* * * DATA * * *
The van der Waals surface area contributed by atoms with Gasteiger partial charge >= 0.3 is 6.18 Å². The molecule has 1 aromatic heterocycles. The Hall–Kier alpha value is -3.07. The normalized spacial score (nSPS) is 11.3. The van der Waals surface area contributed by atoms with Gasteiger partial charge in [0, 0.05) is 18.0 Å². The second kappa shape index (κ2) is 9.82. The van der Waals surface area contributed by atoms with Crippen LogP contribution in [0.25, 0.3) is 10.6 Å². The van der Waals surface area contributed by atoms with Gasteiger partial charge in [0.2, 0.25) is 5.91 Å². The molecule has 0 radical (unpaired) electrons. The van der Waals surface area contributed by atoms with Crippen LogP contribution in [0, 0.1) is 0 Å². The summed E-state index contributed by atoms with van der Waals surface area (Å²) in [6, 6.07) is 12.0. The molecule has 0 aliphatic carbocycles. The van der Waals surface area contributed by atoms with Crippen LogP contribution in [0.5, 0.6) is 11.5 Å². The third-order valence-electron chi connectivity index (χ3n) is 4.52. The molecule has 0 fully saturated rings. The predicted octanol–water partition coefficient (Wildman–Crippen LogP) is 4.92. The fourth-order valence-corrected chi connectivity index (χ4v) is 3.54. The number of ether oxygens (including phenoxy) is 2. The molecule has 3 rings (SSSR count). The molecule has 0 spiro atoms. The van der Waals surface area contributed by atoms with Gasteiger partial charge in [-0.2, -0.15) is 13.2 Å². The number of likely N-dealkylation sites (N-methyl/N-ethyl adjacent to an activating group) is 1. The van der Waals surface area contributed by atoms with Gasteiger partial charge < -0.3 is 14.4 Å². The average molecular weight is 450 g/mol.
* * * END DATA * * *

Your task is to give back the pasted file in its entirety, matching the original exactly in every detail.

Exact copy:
The van der Waals surface area contributed by atoms with Gasteiger partial charge >= 0.3 is 6.18 Å². The molecule has 1 aromatic heterocycles. The Hall–Kier alpha value is -3.07. The normalized spacial score (nSPS) is 11.3. The van der Waals surface area contributed by atoms with Gasteiger partial charge in [0, 0.05) is 18.0 Å². The second kappa shape index (κ2) is 9.82. The van der Waals surface area contributed by atoms with Crippen LogP contribution in [0.25, 0.3) is 10.6 Å². The van der Waals surface area contributed by atoms with Gasteiger partial charge in [0.2, 0.25) is 5.91 Å². The molecule has 0 radical (unpaired) electrons. The van der Waals surface area contributed by atoms with Crippen LogP contribution in [0, 0.1) is 0 Å². The summed E-state index contributed by atoms with van der Waals surface area (Å²) in [6, 6.07) is 12.0. The molecule has 0 aliphatic carbocycles. The van der Waals surface area contributed by atoms with Crippen LogP contribution in [0.5, 0.6) is 11.5 Å². The third-order valence-electron chi connectivity index (χ3n) is 4.52. The molecule has 0 fully saturated rings. The predicted octanol–water partition coefficient (Wildman–Crippen LogP) is 4.92. The fourth-order valence-corrected chi connectivity index (χ4v) is 3.54. The number of ether oxygens (including phenoxy) is 2. The molecule has 3 rings (SSSR count). The molecule has 0 spiro atoms. The van der Waals surface area contributed by atoms with Gasteiger partial charge in [-0.2, -0.15) is 13.2 Å². The number of likely N-dealkylation sites (N-methyl/N-ethyl adjacent to an activating group) is 1. The van der Waals surface area contributed by atoms with Gasteiger partial charge < -0.3 is 14.4 Å². The average molecular weight is 450 g/mol.